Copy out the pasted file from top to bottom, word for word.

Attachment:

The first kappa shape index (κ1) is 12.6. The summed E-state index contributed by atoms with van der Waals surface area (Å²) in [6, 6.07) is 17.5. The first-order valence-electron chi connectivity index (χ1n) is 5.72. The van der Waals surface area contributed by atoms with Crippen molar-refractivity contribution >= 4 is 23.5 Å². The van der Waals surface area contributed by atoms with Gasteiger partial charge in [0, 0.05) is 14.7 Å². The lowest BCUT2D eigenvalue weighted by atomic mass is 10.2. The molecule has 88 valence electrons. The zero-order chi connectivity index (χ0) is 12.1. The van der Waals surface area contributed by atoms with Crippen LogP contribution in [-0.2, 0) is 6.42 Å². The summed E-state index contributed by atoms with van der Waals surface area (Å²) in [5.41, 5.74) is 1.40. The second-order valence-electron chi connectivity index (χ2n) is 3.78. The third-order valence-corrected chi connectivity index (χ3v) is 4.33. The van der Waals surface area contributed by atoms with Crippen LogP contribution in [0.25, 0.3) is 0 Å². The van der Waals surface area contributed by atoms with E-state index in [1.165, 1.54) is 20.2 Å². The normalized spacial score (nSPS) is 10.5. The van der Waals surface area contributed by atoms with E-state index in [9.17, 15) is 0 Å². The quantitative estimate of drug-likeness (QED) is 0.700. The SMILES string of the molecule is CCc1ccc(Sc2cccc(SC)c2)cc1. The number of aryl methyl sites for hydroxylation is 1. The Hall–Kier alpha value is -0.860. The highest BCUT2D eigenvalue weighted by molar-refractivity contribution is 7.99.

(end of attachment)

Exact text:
The first kappa shape index (κ1) is 12.6. The summed E-state index contributed by atoms with van der Waals surface area (Å²) in [6, 6.07) is 17.5. The first-order valence-electron chi connectivity index (χ1n) is 5.72. The van der Waals surface area contributed by atoms with Crippen molar-refractivity contribution >= 4 is 23.5 Å². The van der Waals surface area contributed by atoms with Gasteiger partial charge in [0, 0.05) is 14.7 Å². The lowest BCUT2D eigenvalue weighted by atomic mass is 10.2. The molecule has 88 valence electrons. The zero-order chi connectivity index (χ0) is 12.1. The van der Waals surface area contributed by atoms with Crippen LogP contribution in [-0.2, 0) is 6.42 Å². The summed E-state index contributed by atoms with van der Waals surface area (Å²) in [5.41, 5.74) is 1.40. The second-order valence-electron chi connectivity index (χ2n) is 3.78. The third-order valence-corrected chi connectivity index (χ3v) is 4.33. The van der Waals surface area contributed by atoms with Crippen LogP contribution in [0.25, 0.3) is 0 Å². The van der Waals surface area contributed by atoms with E-state index in [1.165, 1.54) is 20.2 Å². The normalized spacial score (nSPS) is 10.5. The van der Waals surface area contributed by atoms with E-state index in [9.17, 15) is 0 Å². The quantitative estimate of drug-likeness (QED) is 0.700. The SMILES string of the molecule is CCc1ccc(Sc2cccc(SC)c2)cc1. The number of aryl methyl sites for hydroxylation is 1. The Hall–Kier alpha value is -0.860. The highest BCUT2D eigenvalue weighted by molar-refractivity contribution is 7.99.